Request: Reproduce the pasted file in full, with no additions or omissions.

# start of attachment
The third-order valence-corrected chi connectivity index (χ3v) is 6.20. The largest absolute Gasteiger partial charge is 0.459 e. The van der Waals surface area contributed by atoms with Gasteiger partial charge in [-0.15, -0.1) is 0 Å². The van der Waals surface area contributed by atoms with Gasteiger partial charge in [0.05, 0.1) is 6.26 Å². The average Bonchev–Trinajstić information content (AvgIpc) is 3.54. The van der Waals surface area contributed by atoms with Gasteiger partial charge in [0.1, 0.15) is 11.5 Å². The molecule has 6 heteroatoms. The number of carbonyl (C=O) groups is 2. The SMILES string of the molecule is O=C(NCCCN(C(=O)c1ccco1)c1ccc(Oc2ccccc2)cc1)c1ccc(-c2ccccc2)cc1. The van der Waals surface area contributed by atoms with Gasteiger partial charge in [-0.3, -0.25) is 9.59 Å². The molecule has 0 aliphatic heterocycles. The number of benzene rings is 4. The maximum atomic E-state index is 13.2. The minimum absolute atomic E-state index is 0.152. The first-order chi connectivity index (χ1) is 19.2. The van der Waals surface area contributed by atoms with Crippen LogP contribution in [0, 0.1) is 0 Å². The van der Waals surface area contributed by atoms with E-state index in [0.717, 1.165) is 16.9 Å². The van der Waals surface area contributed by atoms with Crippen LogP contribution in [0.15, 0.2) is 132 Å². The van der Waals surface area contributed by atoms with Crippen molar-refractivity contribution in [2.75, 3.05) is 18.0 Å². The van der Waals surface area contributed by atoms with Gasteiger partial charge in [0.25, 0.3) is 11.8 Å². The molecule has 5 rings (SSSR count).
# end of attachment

The third-order valence-corrected chi connectivity index (χ3v) is 6.20. The largest absolute Gasteiger partial charge is 0.459 e. The van der Waals surface area contributed by atoms with Gasteiger partial charge in [-0.15, -0.1) is 0 Å². The van der Waals surface area contributed by atoms with Gasteiger partial charge in [0.05, 0.1) is 6.26 Å². The average Bonchev–Trinajstić information content (AvgIpc) is 3.54. The van der Waals surface area contributed by atoms with Gasteiger partial charge in [0.1, 0.15) is 11.5 Å². The molecule has 6 heteroatoms. The number of carbonyl (C=O) groups is 2. The SMILES string of the molecule is O=C(NCCCN(C(=O)c1ccco1)c1ccc(Oc2ccccc2)cc1)c1ccc(-c2ccccc2)cc1. The van der Waals surface area contributed by atoms with Gasteiger partial charge in [-0.3, -0.25) is 9.59 Å². The molecule has 0 aliphatic heterocycles. The number of benzene rings is 4. The maximum atomic E-state index is 13.2. The minimum absolute atomic E-state index is 0.152. The first-order chi connectivity index (χ1) is 19.2. The van der Waals surface area contributed by atoms with Crippen LogP contribution in [0, 0.1) is 0 Å². The van der Waals surface area contributed by atoms with E-state index in [0.717, 1.165) is 16.9 Å². The van der Waals surface area contributed by atoms with Crippen LogP contribution in [0.15, 0.2) is 132 Å². The van der Waals surface area contributed by atoms with Crippen molar-refractivity contribution in [2.75, 3.05) is 18.0 Å². The van der Waals surface area contributed by atoms with Gasteiger partial charge in [0.25, 0.3) is 11.8 Å². The molecule has 5 rings (SSSR count).